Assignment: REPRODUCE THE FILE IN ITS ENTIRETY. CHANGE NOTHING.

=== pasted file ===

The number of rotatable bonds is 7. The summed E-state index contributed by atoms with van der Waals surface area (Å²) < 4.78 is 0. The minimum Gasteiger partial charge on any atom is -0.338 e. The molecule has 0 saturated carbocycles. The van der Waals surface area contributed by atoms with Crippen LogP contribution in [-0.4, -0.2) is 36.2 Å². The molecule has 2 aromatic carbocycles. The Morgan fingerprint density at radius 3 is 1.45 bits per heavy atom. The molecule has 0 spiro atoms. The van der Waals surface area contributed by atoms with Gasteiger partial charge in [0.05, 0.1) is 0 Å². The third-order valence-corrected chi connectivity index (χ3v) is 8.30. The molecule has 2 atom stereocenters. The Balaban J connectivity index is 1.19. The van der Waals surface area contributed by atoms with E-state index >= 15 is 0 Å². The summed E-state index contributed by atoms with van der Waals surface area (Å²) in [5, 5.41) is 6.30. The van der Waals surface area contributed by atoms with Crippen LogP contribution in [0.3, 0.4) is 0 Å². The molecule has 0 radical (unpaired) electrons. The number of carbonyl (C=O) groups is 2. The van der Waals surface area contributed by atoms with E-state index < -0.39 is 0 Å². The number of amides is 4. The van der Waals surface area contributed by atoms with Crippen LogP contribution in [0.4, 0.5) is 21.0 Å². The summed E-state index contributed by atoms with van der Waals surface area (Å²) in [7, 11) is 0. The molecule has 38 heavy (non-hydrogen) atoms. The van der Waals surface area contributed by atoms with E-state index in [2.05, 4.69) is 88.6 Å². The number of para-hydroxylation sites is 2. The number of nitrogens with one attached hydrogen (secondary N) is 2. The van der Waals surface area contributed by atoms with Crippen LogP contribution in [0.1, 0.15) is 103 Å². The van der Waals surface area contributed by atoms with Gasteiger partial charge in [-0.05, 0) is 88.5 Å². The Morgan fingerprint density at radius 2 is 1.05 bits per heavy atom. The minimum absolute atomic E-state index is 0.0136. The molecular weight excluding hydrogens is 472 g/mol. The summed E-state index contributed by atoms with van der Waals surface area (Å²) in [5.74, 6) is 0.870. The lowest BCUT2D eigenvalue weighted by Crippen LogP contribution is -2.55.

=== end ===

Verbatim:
The number of rotatable bonds is 7. The summed E-state index contributed by atoms with van der Waals surface area (Å²) < 4.78 is 0. The minimum Gasteiger partial charge on any atom is -0.338 e. The molecule has 0 saturated carbocycles. The van der Waals surface area contributed by atoms with Crippen LogP contribution in [-0.4, -0.2) is 36.2 Å². The molecule has 2 aromatic carbocycles. The Morgan fingerprint density at radius 3 is 1.45 bits per heavy atom. The molecule has 0 spiro atoms. The van der Waals surface area contributed by atoms with Gasteiger partial charge in [0.05, 0.1) is 0 Å². The third-order valence-corrected chi connectivity index (χ3v) is 8.30. The molecule has 2 atom stereocenters. The Balaban J connectivity index is 1.19. The van der Waals surface area contributed by atoms with E-state index >= 15 is 0 Å². The summed E-state index contributed by atoms with van der Waals surface area (Å²) in [5, 5.41) is 6.30. The van der Waals surface area contributed by atoms with Crippen LogP contribution in [0.3, 0.4) is 0 Å². The molecule has 0 radical (unpaired) electrons. The number of carbonyl (C=O) groups is 2. The van der Waals surface area contributed by atoms with E-state index < -0.39 is 0 Å². The number of amides is 4. The van der Waals surface area contributed by atoms with Crippen LogP contribution in [0.4, 0.5) is 21.0 Å². The summed E-state index contributed by atoms with van der Waals surface area (Å²) in [7, 11) is 0. The molecule has 38 heavy (non-hydrogen) atoms. The van der Waals surface area contributed by atoms with E-state index in [2.05, 4.69) is 88.6 Å². The number of para-hydroxylation sites is 2. The number of nitrogens with one attached hydrogen (secondary N) is 2. The van der Waals surface area contributed by atoms with Crippen LogP contribution in [0.1, 0.15) is 103 Å². The van der Waals surface area contributed by atoms with Gasteiger partial charge in [-0.05, 0) is 88.5 Å². The Morgan fingerprint density at radius 2 is 1.05 bits per heavy atom. The minimum absolute atomic E-state index is 0.0136. The molecular weight excluding hydrogens is 472 g/mol. The summed E-state index contributed by atoms with van der Waals surface area (Å²) in [5.74, 6) is 0.870. The lowest BCUT2D eigenvalue weighted by Crippen LogP contribution is -2.55.